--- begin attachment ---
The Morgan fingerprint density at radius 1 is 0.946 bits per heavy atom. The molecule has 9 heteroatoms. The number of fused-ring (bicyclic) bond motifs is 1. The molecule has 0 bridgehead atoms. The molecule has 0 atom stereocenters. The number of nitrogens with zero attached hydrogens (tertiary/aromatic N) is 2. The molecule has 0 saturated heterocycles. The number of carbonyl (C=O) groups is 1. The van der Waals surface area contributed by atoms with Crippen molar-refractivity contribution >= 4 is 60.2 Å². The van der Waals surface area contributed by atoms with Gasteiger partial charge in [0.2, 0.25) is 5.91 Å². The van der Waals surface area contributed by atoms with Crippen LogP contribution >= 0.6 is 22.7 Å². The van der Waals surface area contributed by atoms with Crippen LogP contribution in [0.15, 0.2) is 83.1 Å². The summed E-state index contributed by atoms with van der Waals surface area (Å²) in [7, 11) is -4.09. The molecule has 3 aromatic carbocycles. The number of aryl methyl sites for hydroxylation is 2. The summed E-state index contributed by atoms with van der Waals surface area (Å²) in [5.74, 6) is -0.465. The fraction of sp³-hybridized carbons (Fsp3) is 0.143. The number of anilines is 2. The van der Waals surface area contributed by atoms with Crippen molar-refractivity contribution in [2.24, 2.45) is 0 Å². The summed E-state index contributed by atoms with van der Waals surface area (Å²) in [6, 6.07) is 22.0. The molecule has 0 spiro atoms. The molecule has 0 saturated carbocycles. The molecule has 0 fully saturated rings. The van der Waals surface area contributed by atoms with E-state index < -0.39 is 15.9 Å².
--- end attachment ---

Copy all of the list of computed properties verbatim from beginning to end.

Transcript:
The Morgan fingerprint density at radius 1 is 0.946 bits per heavy atom. The molecule has 9 heteroatoms. The number of fused-ring (bicyclic) bond motifs is 1. The molecule has 0 bridgehead atoms. The molecule has 0 atom stereocenters. The number of nitrogens with zero attached hydrogens (tertiary/aromatic N) is 2. The molecule has 0 saturated heterocycles. The number of carbonyl (C=O) groups is 1. The van der Waals surface area contributed by atoms with Crippen molar-refractivity contribution >= 4 is 60.2 Å². The van der Waals surface area contributed by atoms with Gasteiger partial charge in [0.2, 0.25) is 5.91 Å². The van der Waals surface area contributed by atoms with Crippen LogP contribution >= 0.6 is 22.7 Å². The van der Waals surface area contributed by atoms with Crippen LogP contribution in [0.15, 0.2) is 83.1 Å². The summed E-state index contributed by atoms with van der Waals surface area (Å²) in [7, 11) is -4.09. The molecule has 3 aromatic carbocycles. The number of aryl methyl sites for hydroxylation is 2. The summed E-state index contributed by atoms with van der Waals surface area (Å²) in [5.74, 6) is -0.465. The fraction of sp³-hybridized carbons (Fsp3) is 0.143. The number of anilines is 2. The van der Waals surface area contributed by atoms with Crippen molar-refractivity contribution in [2.24, 2.45) is 0 Å². The summed E-state index contributed by atoms with van der Waals surface area (Å²) in [6, 6.07) is 22.0. The molecule has 0 spiro atoms. The molecule has 0 saturated carbocycles. The molecule has 0 fully saturated rings. The van der Waals surface area contributed by atoms with E-state index < -0.39 is 15.9 Å².